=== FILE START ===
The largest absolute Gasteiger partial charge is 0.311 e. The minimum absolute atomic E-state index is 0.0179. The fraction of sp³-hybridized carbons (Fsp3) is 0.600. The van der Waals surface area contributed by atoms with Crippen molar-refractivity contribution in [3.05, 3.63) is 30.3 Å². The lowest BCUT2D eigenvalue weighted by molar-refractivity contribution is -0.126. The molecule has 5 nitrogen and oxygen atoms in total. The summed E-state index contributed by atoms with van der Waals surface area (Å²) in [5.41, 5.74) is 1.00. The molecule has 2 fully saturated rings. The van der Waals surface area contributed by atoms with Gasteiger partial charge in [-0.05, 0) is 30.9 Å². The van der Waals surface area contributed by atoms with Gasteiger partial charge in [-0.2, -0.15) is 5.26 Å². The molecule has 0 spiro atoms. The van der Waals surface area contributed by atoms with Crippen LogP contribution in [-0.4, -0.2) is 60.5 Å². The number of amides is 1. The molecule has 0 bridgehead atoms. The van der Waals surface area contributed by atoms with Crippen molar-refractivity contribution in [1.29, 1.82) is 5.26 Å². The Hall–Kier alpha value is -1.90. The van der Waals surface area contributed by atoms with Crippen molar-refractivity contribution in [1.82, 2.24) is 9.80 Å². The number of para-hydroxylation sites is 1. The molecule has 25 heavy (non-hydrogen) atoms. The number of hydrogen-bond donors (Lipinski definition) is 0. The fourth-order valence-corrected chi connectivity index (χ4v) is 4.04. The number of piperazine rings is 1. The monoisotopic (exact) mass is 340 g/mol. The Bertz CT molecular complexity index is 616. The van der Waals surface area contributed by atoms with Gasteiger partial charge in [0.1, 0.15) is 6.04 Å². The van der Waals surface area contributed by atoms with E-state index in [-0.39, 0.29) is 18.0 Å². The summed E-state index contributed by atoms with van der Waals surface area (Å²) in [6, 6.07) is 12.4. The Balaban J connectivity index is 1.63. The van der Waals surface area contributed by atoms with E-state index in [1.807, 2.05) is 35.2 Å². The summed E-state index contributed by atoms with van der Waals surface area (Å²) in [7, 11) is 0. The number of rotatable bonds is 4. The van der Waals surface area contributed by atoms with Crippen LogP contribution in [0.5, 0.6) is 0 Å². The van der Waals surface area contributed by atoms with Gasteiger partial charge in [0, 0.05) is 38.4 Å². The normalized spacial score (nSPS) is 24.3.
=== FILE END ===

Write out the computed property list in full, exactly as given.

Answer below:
The largest absolute Gasteiger partial charge is 0.311 e. The minimum absolute atomic E-state index is 0.0179. The fraction of sp³-hybridized carbons (Fsp3) is 0.600. The van der Waals surface area contributed by atoms with Crippen molar-refractivity contribution in [3.05, 3.63) is 30.3 Å². The lowest BCUT2D eigenvalue weighted by molar-refractivity contribution is -0.126. The molecule has 5 nitrogen and oxygen atoms in total. The summed E-state index contributed by atoms with van der Waals surface area (Å²) in [5.41, 5.74) is 1.00. The molecule has 2 fully saturated rings. The van der Waals surface area contributed by atoms with Gasteiger partial charge in [-0.05, 0) is 30.9 Å². The van der Waals surface area contributed by atoms with Gasteiger partial charge in [-0.2, -0.15) is 5.26 Å². The molecule has 0 spiro atoms. The van der Waals surface area contributed by atoms with Crippen LogP contribution in [-0.4, -0.2) is 60.5 Å². The number of amides is 1. The molecule has 0 bridgehead atoms. The van der Waals surface area contributed by atoms with Crippen molar-refractivity contribution in [1.29, 1.82) is 5.26 Å². The Hall–Kier alpha value is -1.90. The van der Waals surface area contributed by atoms with Crippen molar-refractivity contribution in [1.82, 2.24) is 9.80 Å². The number of para-hydroxylation sites is 1. The molecule has 25 heavy (non-hydrogen) atoms. The number of hydrogen-bond donors (Lipinski definition) is 0. The fourth-order valence-corrected chi connectivity index (χ4v) is 4.04. The number of piperazine rings is 1. The monoisotopic (exact) mass is 340 g/mol. The Bertz CT molecular complexity index is 616. The van der Waals surface area contributed by atoms with Gasteiger partial charge in [0.1, 0.15) is 6.04 Å². The van der Waals surface area contributed by atoms with E-state index in [-0.39, 0.29) is 18.0 Å². The summed E-state index contributed by atoms with van der Waals surface area (Å²) in [6, 6.07) is 12.4. The Balaban J connectivity index is 1.63. The van der Waals surface area contributed by atoms with E-state index in [1.807, 2.05) is 35.2 Å². The summed E-state index contributed by atoms with van der Waals surface area (Å²) in [7, 11) is 0. The number of rotatable bonds is 4. The van der Waals surface area contributed by atoms with Crippen LogP contribution in [0.5, 0.6) is 0 Å². The van der Waals surface area contributed by atoms with Gasteiger partial charge in [0, 0.05) is 38.4 Å². The normalized spacial score (nSPS) is 24.3.